Louis G. F. Ratisbonne
|Died||24 September 1900 (aged 73)|
He was born at Strasbourg. He was the son of the banker Adolphe Ratisbonne and his wife Charlotte Oppenheim (daughter of Salomon Oppenheim), and the nephew of the priests Marie Theodor Ratisbonne and Marie-Alphonse Ratisbonne. He studied at the school of his native town and at the College Henry IV in Paris. He was connected with the Journal des Debats from 1853 to 1876; became librarian of the palace of Fontainebleau in 1871, and three years later to the Senate.
Louis Ratisbonne's most important work was a verse translation of the La Divina Commedia (The Divine Comedy), in which the original is rendered tercet by tercet into French. L'Enfer (1852) was crowned by the Academy; Le Purgatoire (1857) and Le Paradis 1859) received the prix Bordin.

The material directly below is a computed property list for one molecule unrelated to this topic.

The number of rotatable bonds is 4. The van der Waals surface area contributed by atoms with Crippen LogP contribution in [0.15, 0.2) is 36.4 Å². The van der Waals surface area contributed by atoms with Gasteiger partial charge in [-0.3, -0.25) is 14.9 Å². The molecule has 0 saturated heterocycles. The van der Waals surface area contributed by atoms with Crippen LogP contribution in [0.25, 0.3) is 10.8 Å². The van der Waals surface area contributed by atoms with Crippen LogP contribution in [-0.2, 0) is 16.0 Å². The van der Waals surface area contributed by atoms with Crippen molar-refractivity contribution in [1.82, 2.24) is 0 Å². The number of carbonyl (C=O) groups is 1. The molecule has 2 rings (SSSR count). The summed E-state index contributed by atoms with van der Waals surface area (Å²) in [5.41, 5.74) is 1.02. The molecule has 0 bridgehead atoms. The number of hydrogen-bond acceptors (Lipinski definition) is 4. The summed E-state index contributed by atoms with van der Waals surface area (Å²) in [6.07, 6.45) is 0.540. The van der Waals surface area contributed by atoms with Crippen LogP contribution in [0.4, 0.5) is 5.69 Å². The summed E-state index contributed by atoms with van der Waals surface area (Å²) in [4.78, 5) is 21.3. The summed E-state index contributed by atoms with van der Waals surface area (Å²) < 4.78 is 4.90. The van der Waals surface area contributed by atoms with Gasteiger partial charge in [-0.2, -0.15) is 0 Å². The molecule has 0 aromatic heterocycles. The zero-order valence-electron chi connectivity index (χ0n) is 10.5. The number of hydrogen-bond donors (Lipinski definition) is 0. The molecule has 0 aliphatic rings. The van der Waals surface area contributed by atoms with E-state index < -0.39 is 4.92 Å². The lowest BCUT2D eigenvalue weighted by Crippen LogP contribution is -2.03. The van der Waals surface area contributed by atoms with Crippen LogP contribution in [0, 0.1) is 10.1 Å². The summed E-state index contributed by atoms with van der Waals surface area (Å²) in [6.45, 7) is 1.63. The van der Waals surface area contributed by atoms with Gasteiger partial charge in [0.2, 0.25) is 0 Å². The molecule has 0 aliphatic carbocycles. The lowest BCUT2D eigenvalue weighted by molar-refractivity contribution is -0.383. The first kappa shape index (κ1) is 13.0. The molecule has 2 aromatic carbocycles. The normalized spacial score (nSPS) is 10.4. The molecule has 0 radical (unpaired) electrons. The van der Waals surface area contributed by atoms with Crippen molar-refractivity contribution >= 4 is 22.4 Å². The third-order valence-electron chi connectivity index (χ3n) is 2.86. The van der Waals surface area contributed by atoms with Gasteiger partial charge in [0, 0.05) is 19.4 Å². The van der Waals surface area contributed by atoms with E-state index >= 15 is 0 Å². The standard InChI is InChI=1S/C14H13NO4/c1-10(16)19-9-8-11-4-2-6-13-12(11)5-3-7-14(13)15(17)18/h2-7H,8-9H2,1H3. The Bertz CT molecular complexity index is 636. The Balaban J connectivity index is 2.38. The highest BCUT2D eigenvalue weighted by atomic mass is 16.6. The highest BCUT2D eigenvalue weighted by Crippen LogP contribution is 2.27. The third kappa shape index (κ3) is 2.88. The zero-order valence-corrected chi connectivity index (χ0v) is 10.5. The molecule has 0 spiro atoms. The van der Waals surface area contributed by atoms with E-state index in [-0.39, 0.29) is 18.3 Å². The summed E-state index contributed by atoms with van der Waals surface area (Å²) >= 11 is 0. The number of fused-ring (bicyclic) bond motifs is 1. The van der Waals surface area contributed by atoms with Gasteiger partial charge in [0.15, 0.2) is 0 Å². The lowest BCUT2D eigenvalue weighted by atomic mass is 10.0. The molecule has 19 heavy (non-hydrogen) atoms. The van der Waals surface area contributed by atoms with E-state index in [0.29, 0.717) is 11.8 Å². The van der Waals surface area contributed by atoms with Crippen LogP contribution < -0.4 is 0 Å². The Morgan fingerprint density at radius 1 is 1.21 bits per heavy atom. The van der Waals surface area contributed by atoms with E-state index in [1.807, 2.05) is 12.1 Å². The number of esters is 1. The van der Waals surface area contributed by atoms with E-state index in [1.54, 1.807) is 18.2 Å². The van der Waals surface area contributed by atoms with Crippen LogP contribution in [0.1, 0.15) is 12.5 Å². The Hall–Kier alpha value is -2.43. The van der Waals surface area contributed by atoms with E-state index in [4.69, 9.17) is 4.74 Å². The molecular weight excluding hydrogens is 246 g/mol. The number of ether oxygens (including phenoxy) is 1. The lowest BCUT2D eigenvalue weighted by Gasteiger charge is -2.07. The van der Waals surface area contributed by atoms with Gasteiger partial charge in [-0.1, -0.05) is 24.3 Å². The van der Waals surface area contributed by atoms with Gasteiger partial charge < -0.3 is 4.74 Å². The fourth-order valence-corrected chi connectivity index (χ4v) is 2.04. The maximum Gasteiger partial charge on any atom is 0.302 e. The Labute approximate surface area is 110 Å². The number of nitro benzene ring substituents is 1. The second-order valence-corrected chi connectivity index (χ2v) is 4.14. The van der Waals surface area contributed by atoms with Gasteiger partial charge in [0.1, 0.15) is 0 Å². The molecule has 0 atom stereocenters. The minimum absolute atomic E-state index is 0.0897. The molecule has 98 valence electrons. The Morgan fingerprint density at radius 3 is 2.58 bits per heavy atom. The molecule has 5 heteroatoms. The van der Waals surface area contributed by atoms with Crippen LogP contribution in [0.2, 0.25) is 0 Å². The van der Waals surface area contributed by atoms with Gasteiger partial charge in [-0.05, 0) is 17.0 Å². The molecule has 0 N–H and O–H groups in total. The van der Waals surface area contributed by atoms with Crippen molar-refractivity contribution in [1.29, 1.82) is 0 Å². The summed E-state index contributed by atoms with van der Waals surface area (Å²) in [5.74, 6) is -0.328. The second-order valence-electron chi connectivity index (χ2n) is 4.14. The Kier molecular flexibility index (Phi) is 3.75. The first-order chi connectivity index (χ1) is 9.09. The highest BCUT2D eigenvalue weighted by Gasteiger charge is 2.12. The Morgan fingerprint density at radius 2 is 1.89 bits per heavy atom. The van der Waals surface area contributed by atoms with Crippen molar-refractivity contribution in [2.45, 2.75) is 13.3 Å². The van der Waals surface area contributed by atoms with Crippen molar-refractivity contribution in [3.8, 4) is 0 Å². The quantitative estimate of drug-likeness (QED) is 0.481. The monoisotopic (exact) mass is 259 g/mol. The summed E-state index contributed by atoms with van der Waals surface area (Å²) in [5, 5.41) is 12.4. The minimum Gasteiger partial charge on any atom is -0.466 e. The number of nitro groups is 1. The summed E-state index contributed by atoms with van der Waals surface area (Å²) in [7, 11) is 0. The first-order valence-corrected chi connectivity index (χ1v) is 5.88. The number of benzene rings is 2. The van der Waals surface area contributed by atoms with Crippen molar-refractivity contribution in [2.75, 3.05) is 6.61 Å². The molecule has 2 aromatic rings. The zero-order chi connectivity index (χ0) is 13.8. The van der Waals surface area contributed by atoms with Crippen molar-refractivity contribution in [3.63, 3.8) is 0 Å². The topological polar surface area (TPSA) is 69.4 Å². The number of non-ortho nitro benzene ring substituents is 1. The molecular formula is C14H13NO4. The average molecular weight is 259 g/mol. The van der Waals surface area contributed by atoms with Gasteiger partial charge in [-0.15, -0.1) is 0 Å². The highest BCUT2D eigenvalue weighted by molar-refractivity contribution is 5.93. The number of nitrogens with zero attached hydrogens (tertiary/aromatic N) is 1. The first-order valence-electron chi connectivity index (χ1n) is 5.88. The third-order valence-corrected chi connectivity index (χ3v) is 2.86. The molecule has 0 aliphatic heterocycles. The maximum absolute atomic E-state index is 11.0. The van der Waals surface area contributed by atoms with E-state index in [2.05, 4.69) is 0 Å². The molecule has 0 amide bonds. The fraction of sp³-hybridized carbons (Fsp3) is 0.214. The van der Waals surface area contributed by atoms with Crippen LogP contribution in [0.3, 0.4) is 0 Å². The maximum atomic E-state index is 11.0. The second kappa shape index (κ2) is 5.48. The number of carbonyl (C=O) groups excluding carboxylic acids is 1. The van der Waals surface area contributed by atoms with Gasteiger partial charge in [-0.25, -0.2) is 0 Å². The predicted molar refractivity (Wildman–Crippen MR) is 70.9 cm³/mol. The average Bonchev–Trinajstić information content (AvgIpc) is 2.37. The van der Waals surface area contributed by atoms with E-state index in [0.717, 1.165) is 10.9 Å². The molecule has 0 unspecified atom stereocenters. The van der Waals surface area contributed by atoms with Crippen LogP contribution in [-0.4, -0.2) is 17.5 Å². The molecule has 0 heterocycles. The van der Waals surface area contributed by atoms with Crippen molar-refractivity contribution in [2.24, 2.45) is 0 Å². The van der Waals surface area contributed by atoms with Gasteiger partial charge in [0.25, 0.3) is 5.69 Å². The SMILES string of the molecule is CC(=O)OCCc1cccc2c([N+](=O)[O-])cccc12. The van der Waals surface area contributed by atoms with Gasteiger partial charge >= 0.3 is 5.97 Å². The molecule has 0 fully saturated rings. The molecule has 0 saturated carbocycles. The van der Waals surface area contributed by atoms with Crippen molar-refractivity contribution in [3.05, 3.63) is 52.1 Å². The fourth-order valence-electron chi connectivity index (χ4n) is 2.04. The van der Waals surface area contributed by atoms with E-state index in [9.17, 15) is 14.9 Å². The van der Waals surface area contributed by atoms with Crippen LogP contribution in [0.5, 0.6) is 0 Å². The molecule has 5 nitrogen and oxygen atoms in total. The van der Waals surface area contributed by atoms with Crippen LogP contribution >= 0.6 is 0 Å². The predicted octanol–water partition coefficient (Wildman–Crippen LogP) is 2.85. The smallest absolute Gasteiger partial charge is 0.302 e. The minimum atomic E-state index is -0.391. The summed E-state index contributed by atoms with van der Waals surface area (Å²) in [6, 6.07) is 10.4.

He is also the author of some charming fables and verses for children: La Comédie enfantine (1860), Les Figures jeunes (1865) and others. He was literary executor of Alfred de Vigny, whose Destinées (1864) and Journal d'un poète (1867) he published. Ratisbonne died in Paris.